For football's sake, New Zealand Football chair Deryck Shaw needs to re-consider his decision not to step down in the wake of the damming report into bullying and harassment in the Football Ferns writes Sports Editor Stephen Hewson.
Twelve players lodged complaints about Austrian coach Andreas Heraf.
The investigation by Phillipa Muir found Heraf had "offended, humiliated or intimidated" some players and that his behaviour was "repeated and unreasonable."
Heraf is now gone and so to the man who appointed him former chief executive Andy Martin.
However New Zealand Football, said the report, has to bear some responsibility because it failed to take seriously some of the reports from Football Ferns tours to Thailand and Spain.
Former All White Sam Malcolmson has made no bones about it.
"The one thing that's loud and clear is the chairman should go. The chairman was very close to the CEO.... and I think that he is the one thing that has to go. And without him gone, then New Zealand Football can't start afresh."
The report labelled the organisation a 'Boys Club' but Shaw seems to be struggling to accept that.
On RNZ's Checkpoint programme he dithered when asked whether he agreed with that finding.
"I can't comment. That's a matter for the reviewer. She's found that...We didn't do the review."
The smart move for Shaw here was a complete mea culpa.
Put his hands up and say 'yes we have got things horribly wrong'.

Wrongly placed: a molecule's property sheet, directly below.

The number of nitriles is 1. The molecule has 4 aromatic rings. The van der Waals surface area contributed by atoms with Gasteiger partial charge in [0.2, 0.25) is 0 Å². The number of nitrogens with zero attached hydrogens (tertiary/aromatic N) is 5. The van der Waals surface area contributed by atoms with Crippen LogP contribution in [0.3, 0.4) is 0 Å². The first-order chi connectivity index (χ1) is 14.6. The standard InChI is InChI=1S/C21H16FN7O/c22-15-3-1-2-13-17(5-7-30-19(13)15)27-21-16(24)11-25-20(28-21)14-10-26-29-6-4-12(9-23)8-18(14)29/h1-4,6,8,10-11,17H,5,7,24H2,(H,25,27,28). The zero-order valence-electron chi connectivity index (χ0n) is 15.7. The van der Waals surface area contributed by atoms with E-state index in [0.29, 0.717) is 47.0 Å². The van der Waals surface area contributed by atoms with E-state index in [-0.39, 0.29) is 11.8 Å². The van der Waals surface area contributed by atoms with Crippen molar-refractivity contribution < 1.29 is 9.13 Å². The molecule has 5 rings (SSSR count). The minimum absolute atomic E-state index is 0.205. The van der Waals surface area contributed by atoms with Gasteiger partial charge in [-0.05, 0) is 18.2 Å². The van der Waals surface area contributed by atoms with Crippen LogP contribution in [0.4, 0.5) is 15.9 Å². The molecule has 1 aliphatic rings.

Muir's report has undoubtedly revealed much more than the New Zealand Football board was aware of but what hurts most is that it's also been laid bare publicly.
What Shaw needed to do - whether he agreed with the report or not - was to accept it fully and give it an unresounding endorsement and for the sake of football say 'I am stepping down so that things can start afresh.'
Failing that he needed to say 'I got us into this mess. I am going to get us out of it.'
That may well be his thinking but he hasn't expressed it strongly enough.
He hasn't taken ownership of the problem and exposes yet again the lack of leadership at the organisation.
Shaw remains as chair for now.
He could yet be ousted by the members, essentially the country's seven football federations who hold sway when it comes to voting for the board.
If they give Shaw and his board the thumbs down for their handling of the matter then their time - just like Heraf and Martin - will be up.
And perhaps that's the only viable solution if Football is move on.